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Birth weight and postnatal microbial exposures predict the distribution of peripheral blood leukocyte subsets in young adults in the Philippines

  • T. W. McDade (a1) (a2) (a3), M. J. Jones (a4), G. Miller (a2) (a5), J. Borja (a6) (a7), M. S. Kobor (a3) (a4) and C. W. Kuzawa (a1) (a2)...

The immune system not only provides protection against infectious disease but also contributes to the etiology of neoplastic, atopic, and cardiovascular and metabolic diseases. Prenatal and postnatal nutritional and microbial environments have lasting effects on multiple aspects of immunity, indicating that immune processes may play important roles in the developmental origins of disease. The objective of this study is to evaluate the association between birth weight and the distribution of leukocyte (white blood cell) subsets in peripheral blood in young adulthood. Postnatal microbial exposures were also considered as predictors of leukocyte distribution. Participants (n=486; mean age=20.9 years) were drawn from a prospective birth cohort study in the Philippines, and analyses focused on the following cell types: CD4 T lymphocytes, CD8 T lymphocytes, B lymphocytes, natural killer cells, monocytes, granulocytes. Higher birth weight was a strong predictor of higher proportion of CD4 T lymphocytes (B=0.12, s.e.=0.041, P=0.003), lower proportion of CD8 T lymphocytes (B=−0.874, s.e.=0.364, P=0.016), higher CD4:CD8 ratio (B=1.964, s.e.=0.658, P=0.003), and higher B lymphocytes (B=0.062, s.e.=0.031, P=0.047). Measures of microbial exposure in infancy were negatively associated with proportions of B lymphocytes and granulocytes, and lower CD4:CD8 ratio. Leukocytes are the key regulators and effectors of innate and specific immunity, but the origins of variation in the distribution of cell type across individuals are not known. Our findings point toward nutritional and microbial exposures in infancy as potentially important determinants of immune-phenotypes in adulthood, and they suggest that leukocyte distribution is a plausible mechanism through which developmental environments have lasting effects on disease risk in adulthood.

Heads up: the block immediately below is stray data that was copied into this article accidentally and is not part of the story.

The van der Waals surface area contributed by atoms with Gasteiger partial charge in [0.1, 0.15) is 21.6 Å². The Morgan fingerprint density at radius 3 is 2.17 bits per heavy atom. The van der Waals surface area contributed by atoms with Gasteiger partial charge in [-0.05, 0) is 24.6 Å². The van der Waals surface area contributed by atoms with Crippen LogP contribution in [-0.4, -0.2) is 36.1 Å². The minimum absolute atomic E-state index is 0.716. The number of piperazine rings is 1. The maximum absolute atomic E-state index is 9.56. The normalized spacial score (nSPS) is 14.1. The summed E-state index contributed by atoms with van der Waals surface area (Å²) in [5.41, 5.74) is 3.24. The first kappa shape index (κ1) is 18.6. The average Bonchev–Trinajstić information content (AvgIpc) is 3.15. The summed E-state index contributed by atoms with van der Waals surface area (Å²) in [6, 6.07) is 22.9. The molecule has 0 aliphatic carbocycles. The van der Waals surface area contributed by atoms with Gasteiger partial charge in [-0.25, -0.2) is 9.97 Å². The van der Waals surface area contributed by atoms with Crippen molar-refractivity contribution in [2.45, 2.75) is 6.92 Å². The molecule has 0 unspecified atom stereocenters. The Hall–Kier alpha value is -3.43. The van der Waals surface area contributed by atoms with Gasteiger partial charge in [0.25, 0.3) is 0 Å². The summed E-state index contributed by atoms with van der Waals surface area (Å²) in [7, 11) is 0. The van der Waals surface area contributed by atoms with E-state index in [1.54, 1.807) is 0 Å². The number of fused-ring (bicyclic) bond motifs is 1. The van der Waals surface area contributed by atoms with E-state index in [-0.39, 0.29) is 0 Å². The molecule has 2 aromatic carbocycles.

Corresponding author
*Address for correspondence: T. W. McDade, Department of Anthropology, Northwestern University, Evanston, IL 60208, USA. (Email
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